With their big, bold images, digital billboards are designed to draw the attention of drivers, and now they're drawing the ire of Ontario's emergency medical workers.
In response to a proposal to erect new billboards in four locations along Highways 401 and 427, the Toronto and Ontario paramedic associations have each penned letters to Premier Kathleen Wynne asking her to kibosh the plan.
"The [Toronto Paramedic Association] TPA is greatly troubled by the news that efforts are underway to seek regulatory exemptions related to signage and digital billboards on Ontario Highways," the TPA's Geoff MacBride wrote in his in letter.
"Currently these signs are not permitted. The reasoning for this is obvious. Digital billboards are designed with one reason, to draw your attention. Anything that distracts road users from solely concentrating on their driving is completely unsafe and totally inappropriate."
Metrolinx, the arms-length government body that oversees transportation in the Greater Toronto and Hamilton Area, could potentially earn millions of dollars from the project.
In an email to Yahoo Canada News, they said that they're committed to public safety and "would never support the placement of signs on its property that put the well-being of motorists or anyone else at risk."
The Ministry of Transportation — the ultimate arbiter in the dispute — claims that no decision has been made.
"Safety is our top priority," MTO spokesperson Bob Nichols told Yahoo Canada News.
"The ministry has received a proposal for digital billboards in several locations along our highways in Toronto. We have not given approval for these signs.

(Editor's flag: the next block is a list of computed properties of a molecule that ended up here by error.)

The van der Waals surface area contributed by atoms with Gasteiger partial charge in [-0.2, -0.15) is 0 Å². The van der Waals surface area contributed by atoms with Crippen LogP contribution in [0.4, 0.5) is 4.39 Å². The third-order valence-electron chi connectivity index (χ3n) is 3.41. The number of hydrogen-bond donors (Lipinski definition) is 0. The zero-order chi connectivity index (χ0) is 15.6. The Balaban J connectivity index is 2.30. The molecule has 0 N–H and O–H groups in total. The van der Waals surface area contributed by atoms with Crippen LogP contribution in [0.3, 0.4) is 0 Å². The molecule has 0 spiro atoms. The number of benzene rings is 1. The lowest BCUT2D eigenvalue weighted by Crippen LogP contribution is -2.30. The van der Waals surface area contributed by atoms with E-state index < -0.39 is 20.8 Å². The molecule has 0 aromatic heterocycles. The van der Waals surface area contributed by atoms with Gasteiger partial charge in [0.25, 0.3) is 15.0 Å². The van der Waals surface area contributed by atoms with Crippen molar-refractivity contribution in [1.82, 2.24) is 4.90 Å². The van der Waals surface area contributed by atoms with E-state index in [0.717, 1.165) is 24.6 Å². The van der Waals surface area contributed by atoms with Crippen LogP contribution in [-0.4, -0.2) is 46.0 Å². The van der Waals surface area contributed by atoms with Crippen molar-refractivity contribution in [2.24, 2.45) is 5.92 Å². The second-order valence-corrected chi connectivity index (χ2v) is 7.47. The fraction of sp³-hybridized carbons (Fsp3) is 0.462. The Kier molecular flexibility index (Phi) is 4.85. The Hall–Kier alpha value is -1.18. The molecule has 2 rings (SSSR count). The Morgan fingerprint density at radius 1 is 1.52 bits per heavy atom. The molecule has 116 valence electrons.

"Any decision will be made with safety as prime consideration. Metrolinx is aware that no decision has been made and has confirmed that they will not allow billboards to be erected without provincial approval."
Despite the paramedics' concerns, their doesn't seem to be consensus on whether or not digital billboards cause more accidents.
A very robust study in Reading Pennsylvania claims that "digital billboards...have no statistically significant relationship with the occurrence of accidents."
Other studies, however, suggest the opposite.
According to a U.S.-based anti-digital billboard organization, a Wisconsin Department of Transportation study from the 1980s "found that sideswipe and rear-end collisions were up as much as 35 per cent where the sign was most visible."
Others who have studied the issue, claim that provinces and municipalities can mitigate the risks by moving billboards further away from the road or by controlling brightness levels.
What do you think? Should digital billboards be allowed along our highways in Canada?
Share your thoughts in the comment section below.
(Photo via Reuters)
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